Lakewood OH

Lorain Road storefront full of antique treasures

Jerry Stanaszek and Linda McNulty own and operate The Treasures Within.

by Kevin Kelley

Fairview Park

It was a scene right out of the History Channel’s “Pawn Stars” TV show. But it was taking place in a Lorain Road shop instead of Las Vegas.

A woman had brought in an antique lamp, dating to the 1950s, that was owned by her grandmother. She wanted $25 for it.

The antique store owner politely explained he could not go that high; he wants to keep items affordable for his customers, he said. He offers $20. She accepts.

Jerry Stanaszek, who negotiated the lamp purchase, and Linda McNulty are the co-owners of The Treasures Within, an antique store that opened at 21450 Lorain Road about eight weeks ago. Partners in romance as well as business, the two say their venture was inspired in part by the recent popularity of reality TV shows such as “American Pickers,” in which antique store owners hit the road looking for collectables to resell, and the aforementioned “Pawn Stars,” which shows the deal-making at a Las Vegas pawn shop.

Stanaszek, who previously worked in construction, said he got started with collecting when he came across two vintage steel toy cars while working on a job site. McNulty, a former dental assistant, picked up her interest in antiques from her mother, who was a collector.

“My mom always had real cool stuff in the house,” she recalled.

The items on display for sale in their store range from a 1940 Singer sewing machine to a 45 rpm record signed by Jerry Lee Lewis. Furniture, including a dining room table and rocking chair, take up a good deal of room. Phonograph players and a 1930s-era Zenith-brand radio, the size of a small washing machine, are indicative of technology of past decades. Vintage advertising signs cover one wall. One shelf holds china and fine porcelain, while another contains vintage toys from the 1950s.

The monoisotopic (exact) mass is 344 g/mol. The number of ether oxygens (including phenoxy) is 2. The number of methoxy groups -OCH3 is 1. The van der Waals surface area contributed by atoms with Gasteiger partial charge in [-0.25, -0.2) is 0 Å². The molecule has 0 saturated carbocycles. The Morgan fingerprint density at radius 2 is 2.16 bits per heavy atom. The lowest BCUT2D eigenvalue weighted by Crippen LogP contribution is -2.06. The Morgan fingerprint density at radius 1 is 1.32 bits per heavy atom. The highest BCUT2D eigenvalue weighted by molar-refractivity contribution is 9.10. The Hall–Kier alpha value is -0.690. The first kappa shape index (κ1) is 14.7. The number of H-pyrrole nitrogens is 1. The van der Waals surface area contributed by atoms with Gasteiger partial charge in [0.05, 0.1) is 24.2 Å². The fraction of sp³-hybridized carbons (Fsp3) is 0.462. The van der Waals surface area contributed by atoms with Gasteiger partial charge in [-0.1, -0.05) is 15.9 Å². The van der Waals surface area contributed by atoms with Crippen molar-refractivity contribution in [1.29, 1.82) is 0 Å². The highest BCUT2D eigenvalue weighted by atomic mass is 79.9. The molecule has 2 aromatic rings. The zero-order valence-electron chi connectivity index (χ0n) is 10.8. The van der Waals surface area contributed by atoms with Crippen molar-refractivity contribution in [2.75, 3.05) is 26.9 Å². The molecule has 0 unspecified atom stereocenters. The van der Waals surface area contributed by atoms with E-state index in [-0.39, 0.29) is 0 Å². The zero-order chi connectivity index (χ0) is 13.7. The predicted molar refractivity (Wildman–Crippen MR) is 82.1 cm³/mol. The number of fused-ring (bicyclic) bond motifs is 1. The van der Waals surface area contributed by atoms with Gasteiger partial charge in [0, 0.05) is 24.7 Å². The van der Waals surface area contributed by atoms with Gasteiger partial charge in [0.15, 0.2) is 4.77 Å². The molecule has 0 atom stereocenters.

The most unusual item in the store, McNulty said, is a wash stand, or vanity, dating from 1899. Reflecting the lack of electricity of the day, candles stand alongside the mirror.

Items from the 1930s and ‘40s are popular now, she said. Cedar chests are sought by young people who buy them as furniture on which to place large, flat-screen televisions, she added.

The couple, who live in North Olmsted, attend estate sales every weekend to find items to resell.

“The nicest stuff you get at estate sales and auctions,” Stanasezek said.

If a customer is seeking a particular item they don’t currently have, they’ll look for it while out canvassing, McNulty said. They often purchase transistor radios for a regular customer who collects them, she noted.

For the Christmas season, The Treasures Within plans to stock up on vintage children’s toys. Stanaszek, who rebuilt the shop’s floor before the stores’ grand opening, often rebuilds old toys he buys to get them in good working order.

As Stanaszek told the woman who brought in the lamp, the couple try to keep their prices low – below those found for similar items on eBay, McNulty said.

The store has a website – – that displays photos of items sold in the store. But no purchases can be made online.

“We decided we want the customers to come into the store,” McNulty told West Life.

Customers are telling others collectors about the store, McNulty said. They like the fact that they’re getting to know many of their repeat customers, creating a friendly feeling of community at the store.

“It’s like going down to the barber shop on ‘The Andy Griffith Show,’” Stanaszek said.




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